Three city councilwomen introduced a trio of bills to try to protect Philadelphia children from lead exposure, following the water crisis in Flint, Mich., and a lawsuit over how the city handles lead testing.
The bills would require city public schools and day-care centers to test water for lead contamination, and landlords to tell renters about any lead pipes that connect buildings to water mains.
The legislation comes a week after a proposed class-action suit was filed against the city alleging that the Water Department was aware of high levels of lead in tap water and failed to warn residents. The suit claims the city tried to conceal results of water tests.
The lawsuit followed a report in the Guardian, the London newspaper, that the paper found shoddy water testing practices in 33 U.S. cities, including Philadelphia.
Councilwoman Helen Gym introduced a bill to require each public school to perform annual testing of water and obtain city certification that the water meets quality standards.
"We need to be vigilant, and we need to make sure that we're up to date with the latest science, and we need to commit to an expanded and robust testing program within our city," Gym said. "We're taking a 50-year-old problem like lead poisoning and we're trying to reenergize it, and get some attention to our city infrastructure and invest in our city infrastructure."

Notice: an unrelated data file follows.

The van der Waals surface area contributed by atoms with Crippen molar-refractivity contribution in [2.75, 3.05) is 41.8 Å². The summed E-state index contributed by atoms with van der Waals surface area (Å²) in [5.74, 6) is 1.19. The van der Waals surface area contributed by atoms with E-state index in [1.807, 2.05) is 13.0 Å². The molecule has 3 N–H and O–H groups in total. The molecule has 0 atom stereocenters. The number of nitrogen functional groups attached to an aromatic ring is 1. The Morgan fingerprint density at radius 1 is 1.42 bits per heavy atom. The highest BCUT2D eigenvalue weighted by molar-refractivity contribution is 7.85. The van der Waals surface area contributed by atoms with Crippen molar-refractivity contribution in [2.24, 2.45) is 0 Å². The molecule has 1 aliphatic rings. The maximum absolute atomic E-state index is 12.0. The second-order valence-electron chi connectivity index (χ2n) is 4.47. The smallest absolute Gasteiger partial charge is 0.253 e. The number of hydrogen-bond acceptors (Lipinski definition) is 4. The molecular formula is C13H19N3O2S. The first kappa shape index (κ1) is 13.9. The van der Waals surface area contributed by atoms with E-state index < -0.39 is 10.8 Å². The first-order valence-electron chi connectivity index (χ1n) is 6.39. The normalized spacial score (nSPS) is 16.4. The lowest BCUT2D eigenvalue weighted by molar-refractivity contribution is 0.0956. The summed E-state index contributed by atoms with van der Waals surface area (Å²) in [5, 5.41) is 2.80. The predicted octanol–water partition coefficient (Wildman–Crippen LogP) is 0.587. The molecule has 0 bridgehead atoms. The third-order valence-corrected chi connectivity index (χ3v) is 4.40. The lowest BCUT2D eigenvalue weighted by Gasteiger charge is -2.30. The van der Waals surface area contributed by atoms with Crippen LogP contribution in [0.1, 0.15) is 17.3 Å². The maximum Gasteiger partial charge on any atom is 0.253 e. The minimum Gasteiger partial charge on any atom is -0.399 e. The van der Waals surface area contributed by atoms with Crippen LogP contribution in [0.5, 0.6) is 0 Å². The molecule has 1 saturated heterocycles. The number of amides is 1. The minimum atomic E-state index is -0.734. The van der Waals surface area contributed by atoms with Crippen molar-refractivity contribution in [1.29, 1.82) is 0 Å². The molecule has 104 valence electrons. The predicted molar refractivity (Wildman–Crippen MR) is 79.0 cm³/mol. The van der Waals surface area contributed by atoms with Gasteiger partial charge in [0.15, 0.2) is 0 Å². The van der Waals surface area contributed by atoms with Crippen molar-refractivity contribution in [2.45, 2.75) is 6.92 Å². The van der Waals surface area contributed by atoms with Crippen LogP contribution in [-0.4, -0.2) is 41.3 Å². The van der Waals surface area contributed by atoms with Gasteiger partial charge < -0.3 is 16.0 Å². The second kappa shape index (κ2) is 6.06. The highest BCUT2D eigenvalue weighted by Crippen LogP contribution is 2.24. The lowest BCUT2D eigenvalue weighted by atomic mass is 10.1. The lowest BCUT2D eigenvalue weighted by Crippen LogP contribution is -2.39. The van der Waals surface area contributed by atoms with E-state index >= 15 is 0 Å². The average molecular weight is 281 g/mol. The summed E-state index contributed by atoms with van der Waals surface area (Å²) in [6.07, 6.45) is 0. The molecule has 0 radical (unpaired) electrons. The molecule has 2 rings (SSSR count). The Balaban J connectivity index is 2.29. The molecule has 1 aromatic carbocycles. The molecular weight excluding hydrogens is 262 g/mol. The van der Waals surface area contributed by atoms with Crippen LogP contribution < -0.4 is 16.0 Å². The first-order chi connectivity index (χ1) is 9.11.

A bill introduced by Blondell Reynolds Brown would require that family and group child-care centers be certified "lead safe" before obtaining a license to operate from the Department of Licenses and Inspections.
"No parent should ever have to worry that her child might be exposed to lead in child care," Brown said.
The final piece of the package, sponsored by Cindy Bass, would update a law that requires disclosure of lead risks to renters and homebuyers to also include disclosure of any lead pipes leading to water sources.